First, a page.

The first whole genome analysis of a Staphylococcus aureus collection recovered from carriage in an African country has just been published by a team of European and African researchers, including ITQB NOVA’s Laboratory of Molecular Genetics and the Escola Superior de Saúde da Cruz Vermelha Portuguesa. The analysis covers work developed for almost 25 years, when the team led by ITQB NOVA’s researcher Hermínia de Lencastre did the first surveillance study on S. aureus in Cape Verde hospitals. At the time, no isolates of methicillin-resistant S. aureus (MRSA) were found – a situation that has substantially changed since then.
S. aureus is a major human colonizer which is able to turn into a pathogen under disrupted host immune barriers, being responsible for a wide variety of infections, ranging from mild skin and soft-tissue infections to life-threatening conditions. Its high capacity to acquire antimicrobial resistance and virulence led to the emergence of multidrug resistance strains such as MRSA, identified as one of the current major bacterial threats worldwide. MRSA was responsible for 34.8% of S. aureus invasive infections reported in Portugal in 2019, far above the average European prevalence of 15.5%. Therefore, surveillance studies on MRSA prevalence and phenotypic and genotypic characterization of the isolates are of major importance for the design and implementation of effective infection control programs. In addition, individuals nasally colonized by S. aureus are at major risk for infection, while asymptomatic carriers could represent major reservoirs of resistant bacteria in the population.
Prevalence rates of MRSA colonization in low- and middle-income countries as the Portuguese speaking African countries (PALOP), with a close demographic and economic relationship to Portugal were, for many years, almost inexistent. The team led by Hermínia de Lencastre has been devoting efforts to shed light on this subject since 1997, when the first surveillance study was carried out in Cape Verde hospitals, under on-site screening supervision of Marta Aires de Sousa, a member of the ITQB NOVA research team. “Patients and health care workers were nasal screened for S. aureus carriage, but no MRSA isolates were identified at that time“, explains Hermínia de Lencastre.
Additional screenings were performed in Cape Verde hospitals in 2013 and 2014, under the scope of an FCT funded project coordinated by Marta Aires de Sousa, chairman of direction board of Escola Superior de Saúde da Cruz Vermelha Portuguesa - Lisboa, in collaboration with Hermínia de Lencastre and Teresa Conceição from ITQB NOVA. Surveillance was extended to other PALOP countries, São Tomé and Principe (STP) and Angola, as well as East Timor. “Among a total of 2,065 nasal swabs recovered, the MRSA prevalence was very high in Angola (61.6%), moderate in STP (25.5%), low in Cape Verde (5.6%), and null in East Timor. Project results were transmitted to the PALOP local infection control commissions and rooted infection control strategies”, explains Marta Aires de Sousa.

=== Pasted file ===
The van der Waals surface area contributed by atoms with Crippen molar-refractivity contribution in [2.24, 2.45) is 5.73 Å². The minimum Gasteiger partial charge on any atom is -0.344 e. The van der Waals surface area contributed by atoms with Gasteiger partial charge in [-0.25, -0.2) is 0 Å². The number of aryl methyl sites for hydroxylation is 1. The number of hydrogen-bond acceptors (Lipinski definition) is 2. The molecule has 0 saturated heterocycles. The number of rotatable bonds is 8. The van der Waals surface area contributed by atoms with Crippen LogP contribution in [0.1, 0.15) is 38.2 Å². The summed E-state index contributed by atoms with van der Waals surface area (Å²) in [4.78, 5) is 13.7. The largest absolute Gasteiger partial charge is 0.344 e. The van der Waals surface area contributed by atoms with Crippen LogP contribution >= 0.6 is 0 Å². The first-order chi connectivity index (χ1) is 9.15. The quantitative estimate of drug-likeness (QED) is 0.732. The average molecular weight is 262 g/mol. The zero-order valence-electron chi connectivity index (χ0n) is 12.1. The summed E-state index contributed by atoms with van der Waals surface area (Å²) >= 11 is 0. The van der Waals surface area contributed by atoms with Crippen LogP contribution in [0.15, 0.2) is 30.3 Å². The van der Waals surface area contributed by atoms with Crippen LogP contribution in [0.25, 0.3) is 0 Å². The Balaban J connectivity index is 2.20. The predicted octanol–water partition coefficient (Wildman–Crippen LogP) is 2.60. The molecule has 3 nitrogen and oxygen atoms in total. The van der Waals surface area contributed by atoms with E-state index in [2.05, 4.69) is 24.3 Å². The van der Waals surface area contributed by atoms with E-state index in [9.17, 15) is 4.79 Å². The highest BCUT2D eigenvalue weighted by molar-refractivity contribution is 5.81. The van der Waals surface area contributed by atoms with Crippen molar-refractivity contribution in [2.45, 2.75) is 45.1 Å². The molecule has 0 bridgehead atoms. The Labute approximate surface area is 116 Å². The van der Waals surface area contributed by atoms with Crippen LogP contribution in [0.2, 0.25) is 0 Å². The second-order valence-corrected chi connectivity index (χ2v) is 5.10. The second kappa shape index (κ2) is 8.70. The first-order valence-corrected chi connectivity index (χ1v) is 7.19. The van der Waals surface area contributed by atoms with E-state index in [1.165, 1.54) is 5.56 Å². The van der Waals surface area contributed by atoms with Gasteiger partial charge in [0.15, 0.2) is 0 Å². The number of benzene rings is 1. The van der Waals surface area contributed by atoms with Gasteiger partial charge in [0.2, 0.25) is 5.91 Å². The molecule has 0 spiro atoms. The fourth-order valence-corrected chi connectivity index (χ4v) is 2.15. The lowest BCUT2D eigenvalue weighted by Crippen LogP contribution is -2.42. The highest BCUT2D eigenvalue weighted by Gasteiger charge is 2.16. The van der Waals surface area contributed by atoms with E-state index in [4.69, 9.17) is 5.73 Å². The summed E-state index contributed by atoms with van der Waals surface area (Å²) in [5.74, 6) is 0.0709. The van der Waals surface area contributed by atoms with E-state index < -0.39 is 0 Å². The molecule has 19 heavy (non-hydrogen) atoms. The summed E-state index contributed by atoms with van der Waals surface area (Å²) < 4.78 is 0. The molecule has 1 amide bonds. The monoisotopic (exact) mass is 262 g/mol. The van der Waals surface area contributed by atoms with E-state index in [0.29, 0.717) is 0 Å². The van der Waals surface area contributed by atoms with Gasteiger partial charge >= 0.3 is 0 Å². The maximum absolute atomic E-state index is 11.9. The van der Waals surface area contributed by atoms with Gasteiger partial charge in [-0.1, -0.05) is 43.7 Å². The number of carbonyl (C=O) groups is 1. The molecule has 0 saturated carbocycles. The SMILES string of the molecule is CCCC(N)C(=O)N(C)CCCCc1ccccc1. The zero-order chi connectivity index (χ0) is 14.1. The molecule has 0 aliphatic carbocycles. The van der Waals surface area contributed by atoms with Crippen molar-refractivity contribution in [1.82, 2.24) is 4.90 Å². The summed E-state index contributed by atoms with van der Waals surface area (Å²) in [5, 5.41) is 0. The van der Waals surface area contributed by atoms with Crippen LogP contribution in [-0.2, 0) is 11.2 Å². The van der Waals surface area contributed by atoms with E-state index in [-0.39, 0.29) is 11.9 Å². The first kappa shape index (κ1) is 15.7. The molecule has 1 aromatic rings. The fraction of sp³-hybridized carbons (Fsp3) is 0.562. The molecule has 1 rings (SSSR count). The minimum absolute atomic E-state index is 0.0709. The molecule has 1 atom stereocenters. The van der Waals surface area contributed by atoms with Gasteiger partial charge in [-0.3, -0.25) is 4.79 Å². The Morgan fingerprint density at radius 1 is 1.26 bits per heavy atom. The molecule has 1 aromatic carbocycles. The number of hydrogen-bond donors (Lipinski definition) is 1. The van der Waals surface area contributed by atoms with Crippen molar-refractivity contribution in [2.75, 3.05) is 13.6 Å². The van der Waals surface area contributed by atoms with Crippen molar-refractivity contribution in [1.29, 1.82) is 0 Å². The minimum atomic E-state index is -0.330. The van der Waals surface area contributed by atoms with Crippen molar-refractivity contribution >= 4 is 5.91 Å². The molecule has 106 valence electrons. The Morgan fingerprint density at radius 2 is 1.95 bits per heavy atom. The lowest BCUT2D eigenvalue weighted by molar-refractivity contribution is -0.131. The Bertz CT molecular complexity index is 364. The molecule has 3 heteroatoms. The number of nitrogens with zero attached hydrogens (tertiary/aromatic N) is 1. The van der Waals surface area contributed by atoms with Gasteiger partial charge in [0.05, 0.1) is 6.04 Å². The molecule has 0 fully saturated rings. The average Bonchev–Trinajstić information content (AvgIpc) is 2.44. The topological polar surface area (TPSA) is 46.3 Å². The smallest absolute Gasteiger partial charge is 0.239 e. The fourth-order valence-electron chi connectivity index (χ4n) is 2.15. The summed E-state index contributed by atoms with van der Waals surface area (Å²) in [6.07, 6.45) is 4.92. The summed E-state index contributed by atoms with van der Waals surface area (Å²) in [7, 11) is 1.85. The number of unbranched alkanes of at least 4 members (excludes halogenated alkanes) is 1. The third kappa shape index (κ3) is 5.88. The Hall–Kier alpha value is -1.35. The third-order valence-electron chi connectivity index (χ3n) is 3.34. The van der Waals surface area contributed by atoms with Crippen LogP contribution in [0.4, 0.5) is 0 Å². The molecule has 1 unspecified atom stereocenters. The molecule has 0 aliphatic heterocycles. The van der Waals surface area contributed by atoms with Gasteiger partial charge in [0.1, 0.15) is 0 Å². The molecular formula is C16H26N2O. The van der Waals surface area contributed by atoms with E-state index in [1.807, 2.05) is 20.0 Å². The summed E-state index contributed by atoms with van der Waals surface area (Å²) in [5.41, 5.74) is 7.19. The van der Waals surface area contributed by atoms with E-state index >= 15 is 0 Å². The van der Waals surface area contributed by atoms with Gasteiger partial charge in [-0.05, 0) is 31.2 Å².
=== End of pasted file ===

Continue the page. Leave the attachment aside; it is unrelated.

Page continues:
With the availability and extraordinary potential of whole genome sequencing on the epidemiology of S. aureus, an in-depth characterization of the unique S. aureus collection recovered from Cape Verde in the three surveillance periods (1997, 2013 and 2014), was performed. The study published in the Journal of Global Antimicrobial Resistance described the first whole genome analysis of a S. aureus carriage collection obtained during an extended period of time from an African country. “We found a high genetic variability among S. aureus carriage isolates, with the detection of 27 sequence types(ST) and three primary genetic clusters associated to lineages ST152, ST15 and ST5, commonly found in S. aureus infections occurring not only in Africa, but worldwide”, explains Teresa Conceição.
The prevalent MRSA lineage reported in Cape Verde, ST5-VI, was described for the first time in a Portuguese Pediatric hospital in the early 1990s, by the ITQB NOVA team. This MRSA ST5-VI lineage was recovered consecutively (2013 and 2014) from the same healthcare workers over a large period of time, evidencing that healthcare workers may act as reservoirs and constitute transmission routes of MRSA in Cape Verde hospitals. Moreover, the genetic analysis that was performed unveiled additional MRSA adaptation and evolution trends, namely the acquisition and/or loss of central multi-drug resistance genetic elements as blaZ gene, predicting the establishment of MRSA multidrug-resistant lineages in Cape Verde.
This study enhances the global understanding of the evolution and antimicrobial adaptation of the first MRSA isolates identified in Cape Verde. Although antimicrobial usage is still limited, there is a progressive and worrying increase of multidrug resistance leading to the urgent implementation of additional intervention measures to constraint antimicrobial drug resistance.
The research was developed in collaboration with researcher Marco R Oggioni from the Department of Genetics and Genome Biology, University of Leicester (Leicester, UK) together with researchers and medical doctors from the Cape Verde hospitals and Cape Verde University. The study was supported by the UK Academy of Medical Sciences Global Challenges Research Fund Networking Grants, FCT (Fundação e Ciência e Tecnologia), and performed within the projects funded by FEDER funds through COMPETE2020 - Programa Operacional Competitividade e Internacionalização (funding MOSTMICRO Research Unit) and by ONEIDA project co-funded by FEEI - “Fundos Europeus Estruturais e de Investimento” from “Programa Operacional Regional Lisboa2020”.
Journal of Global Antimicrobial Resistance